Peloton cuts costs, reduces workforce and appoints new CEO

  • Peloton value has fallen from US$50bn to US$8bn in 12 months
  • Co-founder John Foley replaced by former Spotify CFO Barry McCarthy
  • Restructure could save US$800m

Connected fitness specialist Peloton has confirmed co-founder John Foley is to leave the company as part of a wide-ranging restructure that will see 2,800 job cuts as it adapts to lower demand in a post-lockdown world.

Peloton manufactures high-end exercise bikes and treadmills supported by a highly-integrated subscription service that includes social features and live instruction classes. Interest in its products increased significantly during the pandemic, with gyms closed and fitness classes suspended.

However, the easing of lockdown restrictions has seen orders decline and Peloton’s market value fall from US$50 billion to around US$8 billion over the past 12 months. This has made the company an attractive target to suitors, with Amazon, Apple and Nike all linked with a takeover, and intensified investor discontent.

In a bid to cut costs by up to US$800 million and lay a foundation for long-term, sustainable growth, Peloton says it will reduce its manufacturing footprint, outsource more of its delivery and distribution, and reduce its workforce. Of the 2,800 jobs at risk, around a fifth will be at a corporate level.

“Peloton is at an important juncture, and we are taking decisive steps. Our focus is on building on the already amazing Peloton member experience, while optimising our organisation to deliver profitable growth,” said Foley.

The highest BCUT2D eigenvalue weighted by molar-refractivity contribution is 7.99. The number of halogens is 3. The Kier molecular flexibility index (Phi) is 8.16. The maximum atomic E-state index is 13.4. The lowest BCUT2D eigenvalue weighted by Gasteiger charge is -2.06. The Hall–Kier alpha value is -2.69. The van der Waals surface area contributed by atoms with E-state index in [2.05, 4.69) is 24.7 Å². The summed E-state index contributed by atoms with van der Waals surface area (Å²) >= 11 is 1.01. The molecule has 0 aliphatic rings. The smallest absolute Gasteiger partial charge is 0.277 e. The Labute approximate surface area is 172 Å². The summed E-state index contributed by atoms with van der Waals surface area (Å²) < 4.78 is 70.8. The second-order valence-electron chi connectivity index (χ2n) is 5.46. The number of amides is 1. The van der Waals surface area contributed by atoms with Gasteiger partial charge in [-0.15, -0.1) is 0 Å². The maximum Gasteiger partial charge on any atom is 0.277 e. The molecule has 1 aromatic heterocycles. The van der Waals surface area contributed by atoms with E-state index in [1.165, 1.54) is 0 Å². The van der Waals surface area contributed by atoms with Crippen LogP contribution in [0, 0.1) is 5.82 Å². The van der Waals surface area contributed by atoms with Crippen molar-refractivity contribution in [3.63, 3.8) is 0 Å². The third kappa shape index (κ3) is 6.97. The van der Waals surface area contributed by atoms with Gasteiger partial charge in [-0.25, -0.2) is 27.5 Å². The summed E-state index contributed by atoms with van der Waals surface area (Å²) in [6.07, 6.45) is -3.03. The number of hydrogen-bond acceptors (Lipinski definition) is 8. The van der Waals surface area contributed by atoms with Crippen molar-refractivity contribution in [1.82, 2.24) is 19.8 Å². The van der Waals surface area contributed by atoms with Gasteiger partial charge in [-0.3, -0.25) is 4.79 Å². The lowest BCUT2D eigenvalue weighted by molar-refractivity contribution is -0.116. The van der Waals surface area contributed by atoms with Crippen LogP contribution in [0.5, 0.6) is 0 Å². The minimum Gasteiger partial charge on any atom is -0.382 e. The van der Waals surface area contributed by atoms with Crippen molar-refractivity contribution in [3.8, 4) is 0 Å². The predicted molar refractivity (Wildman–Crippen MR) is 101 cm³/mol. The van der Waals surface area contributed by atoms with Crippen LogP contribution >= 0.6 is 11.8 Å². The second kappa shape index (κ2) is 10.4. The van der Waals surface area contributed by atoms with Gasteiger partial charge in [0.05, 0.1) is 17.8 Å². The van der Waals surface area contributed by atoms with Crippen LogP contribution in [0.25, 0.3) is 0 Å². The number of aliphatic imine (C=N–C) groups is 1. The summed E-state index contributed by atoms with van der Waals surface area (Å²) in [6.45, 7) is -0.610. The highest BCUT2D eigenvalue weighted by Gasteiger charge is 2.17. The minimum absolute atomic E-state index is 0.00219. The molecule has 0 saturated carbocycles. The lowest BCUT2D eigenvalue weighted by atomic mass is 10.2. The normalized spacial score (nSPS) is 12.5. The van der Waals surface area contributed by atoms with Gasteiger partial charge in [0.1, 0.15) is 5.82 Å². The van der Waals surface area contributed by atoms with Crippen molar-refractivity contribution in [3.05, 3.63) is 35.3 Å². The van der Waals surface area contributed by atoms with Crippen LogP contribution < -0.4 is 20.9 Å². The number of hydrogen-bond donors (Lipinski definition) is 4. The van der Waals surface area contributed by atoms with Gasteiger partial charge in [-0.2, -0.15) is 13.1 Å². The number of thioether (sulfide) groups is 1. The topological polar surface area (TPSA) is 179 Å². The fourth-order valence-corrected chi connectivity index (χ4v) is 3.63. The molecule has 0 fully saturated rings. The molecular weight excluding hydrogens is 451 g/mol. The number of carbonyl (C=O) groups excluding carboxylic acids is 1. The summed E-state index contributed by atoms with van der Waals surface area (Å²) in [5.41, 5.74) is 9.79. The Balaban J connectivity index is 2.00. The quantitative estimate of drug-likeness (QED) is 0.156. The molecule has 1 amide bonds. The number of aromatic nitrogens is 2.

“With today’s announcements, we are taking action to ensure Peloton capitalises on the large, long-term connected fitness opportunity. This restructuring programme is the result of diligent planning to address key areas of the business and realign our operations so that we can execute against our growth opportunity with efficiency and discipline.

“These decisions, particularly those related to our impacted Peloton team members, were not taken lightly. We greatly value the contributions of our talented colleagues and are committed to supporting impacted team members in their transitions.”

Foley will remain as executive chair and will be replaced by former Spotify chief financial officer Barry McCarthy.

“As a passionate Peloton member, I have experienced first-hand this fantastic company’s mission and believe there is enormous potential for the platform,” said McCarthy.

One area of encouragement is that although Peloton is struggling to acquire new users willing to pay for its hardware, subscription churn is relatively low at less than one per cent. This suggests that any suitor would gain access to a highly-engaged, affluent user base.

However, it could be argued that many users maintain subscriptions in order to justify the significant expense of the hardware which without the associated software, becomes just another exercise bike or treadmill.

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